Sweet Sauternes: France’s forgotten wine gets a reputational makeover

Saskia de Rothschild is on a mission to revive the popularity of Sauternes white wine, with Rieussec, produced and packaged with a fresh, more sustainable approach

Rieussec Sauternes sweet white wine from the Domaines Barons de Rothschild (Lafite)
(Image credit: press)

Sauternes, for those who even know what it is, has developed a bit of an unfavourable reputation in recent years. A sweet white wine made in the Bordeaux region of the same name, Sauternes was once a highly prized indulgence, but today it is rarely served outside of end-of-year celebrations or perhaps alongside the occasional foie gras.

Yet there is a revolution brewing in Bordeaux; one aimed at upending the tired reputation of Sauternes and restoring it to its place as a wine du jour. It’s a coup led by Saskia de Rothschild, the sixth generation leader of Domaines Barons de Rothschild (Lafite) wine group, which produces some of the most esteemed wine in the world and spans multiple Bordeaux estates, as well as wineries in China, Argentina, and Chile. 

Saskia de Rothschild in the vineyards of Château Rieussec

Saskia de Rothschild in the vineyards of Château Rieussec.

(Image credit: Fred Lahache)

De Rothschild has spent her lifetime learning the ins and outs of her family’s vineyards, and since assuming the role of Lafite chairwoman she has steered the company towards a more sustainable agriculture. Château Rieussec, the estate on which she is growing her new take on Sauternes, is a continuation of her ecological project. 

‘The time had come for Rieussec to reinvent itself, so that the vineyard, wine and bottle all share the same commitment to sustainable development, from agriculture that is more respectful of the environment through to the preservation of natural resources provided by our new packaging,' explains de Rothschild. ‘Devising an original bottle, one that you want to keep when it’s finished, is part of this same philosophy.’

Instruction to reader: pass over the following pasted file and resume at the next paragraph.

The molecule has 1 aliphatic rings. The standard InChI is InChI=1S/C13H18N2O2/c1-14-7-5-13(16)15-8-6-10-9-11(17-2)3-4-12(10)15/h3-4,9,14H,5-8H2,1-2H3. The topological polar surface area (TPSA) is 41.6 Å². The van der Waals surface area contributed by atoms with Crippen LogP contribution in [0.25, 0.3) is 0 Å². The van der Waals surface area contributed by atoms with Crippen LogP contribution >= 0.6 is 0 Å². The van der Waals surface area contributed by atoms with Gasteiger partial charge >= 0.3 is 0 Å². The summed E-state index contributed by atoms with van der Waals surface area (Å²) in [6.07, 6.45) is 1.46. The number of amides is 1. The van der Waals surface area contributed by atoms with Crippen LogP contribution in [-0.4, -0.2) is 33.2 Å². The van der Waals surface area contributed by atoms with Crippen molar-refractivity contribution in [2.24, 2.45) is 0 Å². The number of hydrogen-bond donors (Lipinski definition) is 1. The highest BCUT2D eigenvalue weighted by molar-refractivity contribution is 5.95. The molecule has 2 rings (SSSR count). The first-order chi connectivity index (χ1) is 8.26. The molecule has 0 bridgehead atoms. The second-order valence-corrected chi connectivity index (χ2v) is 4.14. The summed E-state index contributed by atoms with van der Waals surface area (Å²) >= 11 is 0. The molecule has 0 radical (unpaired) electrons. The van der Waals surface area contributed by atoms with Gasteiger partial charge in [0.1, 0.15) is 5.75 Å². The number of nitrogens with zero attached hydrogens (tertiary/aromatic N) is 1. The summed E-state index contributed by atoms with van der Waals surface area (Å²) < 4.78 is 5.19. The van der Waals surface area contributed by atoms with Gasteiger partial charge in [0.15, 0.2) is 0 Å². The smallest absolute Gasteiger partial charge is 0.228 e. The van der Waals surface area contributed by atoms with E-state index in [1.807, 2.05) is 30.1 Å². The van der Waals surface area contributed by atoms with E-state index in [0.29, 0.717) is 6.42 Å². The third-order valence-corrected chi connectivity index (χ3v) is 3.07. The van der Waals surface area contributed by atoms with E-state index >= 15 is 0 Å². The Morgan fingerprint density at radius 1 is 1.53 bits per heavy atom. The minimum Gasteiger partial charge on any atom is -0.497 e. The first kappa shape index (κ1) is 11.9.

Rieussec’s innovation

The bottle is made of 95 per cent recycled glass and emblazoned with a simple, graphic crown that gives the wine a distinctly modern edge. Most impressive is the bottle’s replaceable cork closure; created by Swiss design studio Big-Game (which has worked with the likes of Hay, Alessi, and Muuto), it makes it possible for the wine to keep in the fridge for several weeks after it is opened. 

Rieussec wine with replaceable cork designed by Big Game.

Rieussec wine, in its 95 per cent recycled glass bottle with a replaceable cork designed by Big-Game.

(Image credit: Cedric Polusset)

When it comes to what is inside the bottle, Rieussec does not disappoint. Because of Sauternes’ unique climate, it is one of the few regions in the world where ‘noble rot’ (a moulding of the grapes that gives it a distinct, honeyed flavour) can happen frequently. It also means that each harvest of the Rieussec grapes has its own distinct flavour.

‘Each vintage is totally different depending on what nature, the climate and the action of noble rot want to give us,’ says estate director Jean de Roquefeuil. ‘And even more so since we are undergoing conversion to a more responsible form of agriculture.’ 

Rieussec is certainly an interesting experiment in wine-making. Whether this reimagining of Sauternes will catch on remains to be seen, but we’ll have our glassware sets at the ready to toast it.



Writer and Wallpaper* Contributing Editor

Mary Cleary is a writer based in London and New York. Previously beauty & grooming editor at Wallpaper*, she is now a contributing editor, alongside writing for various publications on all aspects of culture.